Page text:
Digitisation is the only choice for small businesses in India — and it may add up to $200 billion to the GDP
- According to the Cisco India
SMBDigital Maturity Study 2020, digitalisation of small and medium businesses(SMBs) could add anywhere between $158-216 billion to India's GDP by 2024.
- MSMEs currently contribute around 6.11% of India’s manufacturing GDP, and 24.63% of the GDP from service activities as well as 33.4% of manufacturing output.
- Everyone from the government, to corporates and even startups are focussing on the micro, small and medium enterprises of India.
According to the Cisco India SMB Digital Maturity Study 2020, digitalisation of small and medium businesses(SMBs) could add anywhere between $158-216 billion to India's GDP by 2024 and contribute to the country's economic recovery post COVID-19.
According to the Confederation of Indian Industries, MSMEs currently contribute around 6.11% of India’s manufacturing GDP and 24.63% of the GDP from service activities as well as 33.4% of manufacturing output.
From government, to corporates and startups – everyone wants to work for MSMEs
This goes on to prove why everyone from government, to corporates and even startups are focussing on the micro, small and medium enterprises of India. The Indian government on May 13 had said that the definition of micro, small and medium enterprises (
Earlier in April, Nitin Gadkari, India’s minister of micro, small and medium enterprises had launched an idea and innovations portal for SMBs – MSME Bank of Ideas, Innovation and Research.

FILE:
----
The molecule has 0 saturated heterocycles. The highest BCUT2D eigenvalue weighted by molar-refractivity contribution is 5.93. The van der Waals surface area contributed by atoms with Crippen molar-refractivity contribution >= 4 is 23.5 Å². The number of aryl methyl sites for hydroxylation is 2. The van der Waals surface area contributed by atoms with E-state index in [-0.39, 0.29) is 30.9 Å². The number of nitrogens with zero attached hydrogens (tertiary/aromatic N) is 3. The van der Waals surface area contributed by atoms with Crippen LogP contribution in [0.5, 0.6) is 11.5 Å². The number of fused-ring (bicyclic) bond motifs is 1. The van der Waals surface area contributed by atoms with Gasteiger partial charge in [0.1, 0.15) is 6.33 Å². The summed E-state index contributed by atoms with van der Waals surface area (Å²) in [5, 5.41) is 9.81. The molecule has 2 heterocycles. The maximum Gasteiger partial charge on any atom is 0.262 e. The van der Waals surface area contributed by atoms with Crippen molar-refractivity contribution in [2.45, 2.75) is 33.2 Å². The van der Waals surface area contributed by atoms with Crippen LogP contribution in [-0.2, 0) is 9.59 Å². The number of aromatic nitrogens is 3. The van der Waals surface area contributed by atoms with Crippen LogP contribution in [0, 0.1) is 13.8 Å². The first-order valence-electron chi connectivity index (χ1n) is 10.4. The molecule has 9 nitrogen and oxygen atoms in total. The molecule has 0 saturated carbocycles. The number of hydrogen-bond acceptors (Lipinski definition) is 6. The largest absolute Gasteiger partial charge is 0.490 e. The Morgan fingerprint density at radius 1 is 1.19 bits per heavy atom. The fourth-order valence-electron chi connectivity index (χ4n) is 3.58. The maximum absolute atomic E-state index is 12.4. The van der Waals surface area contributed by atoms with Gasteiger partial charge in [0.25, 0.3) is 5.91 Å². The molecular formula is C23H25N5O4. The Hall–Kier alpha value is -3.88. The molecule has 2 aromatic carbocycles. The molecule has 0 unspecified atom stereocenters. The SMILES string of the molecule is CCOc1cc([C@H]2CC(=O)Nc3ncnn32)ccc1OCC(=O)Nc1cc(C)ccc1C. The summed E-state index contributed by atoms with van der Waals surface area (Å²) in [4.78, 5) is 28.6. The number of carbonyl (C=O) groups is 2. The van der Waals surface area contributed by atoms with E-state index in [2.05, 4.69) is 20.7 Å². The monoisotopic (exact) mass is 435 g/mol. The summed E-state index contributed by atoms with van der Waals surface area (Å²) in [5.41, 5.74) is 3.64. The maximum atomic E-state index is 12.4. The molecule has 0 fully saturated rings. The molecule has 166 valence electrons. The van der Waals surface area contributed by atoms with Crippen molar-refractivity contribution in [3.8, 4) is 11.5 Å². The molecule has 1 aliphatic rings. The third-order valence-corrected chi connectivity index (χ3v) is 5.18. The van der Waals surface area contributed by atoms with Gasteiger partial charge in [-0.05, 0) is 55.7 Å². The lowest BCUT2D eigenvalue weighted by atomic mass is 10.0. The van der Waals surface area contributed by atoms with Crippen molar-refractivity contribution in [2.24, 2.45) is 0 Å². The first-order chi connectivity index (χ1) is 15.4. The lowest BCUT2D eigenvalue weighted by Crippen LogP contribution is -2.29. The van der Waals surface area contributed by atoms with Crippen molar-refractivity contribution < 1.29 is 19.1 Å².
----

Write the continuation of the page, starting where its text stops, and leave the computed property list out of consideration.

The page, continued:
But it's not just that, from e-commerce companies like Amazon and Flipkart to corporates like Mastercard have been doling out initiatives to help the MSME sector. Several startups like Khatabook, FarEye, Udaan, Shiprocket and Reliance-backed Nowfloats among several others are helping MSMEs in the
The challenges ahead
But for the thousands of MSMEs to turn to digitization in India will not be an easy task. India currently ranks 9th in the small and medium businesses digital maturity in the Asia Pacific region, according to the CISCO report.
The challenges range from an absence of digital skills and access to talent, to lack of necessary technologies required for a business overhaul.
"While technology will serve as the greatest enabler in helping SMBs leverage the opportunities created by the emerging low-touch economy, this crisis is far too complex for anyone to solve alone. Now more than ever, we need to work together to navigate these uncharted waters,” said Panish PK, Managing Director, SMB, Cisco India and SAARC.
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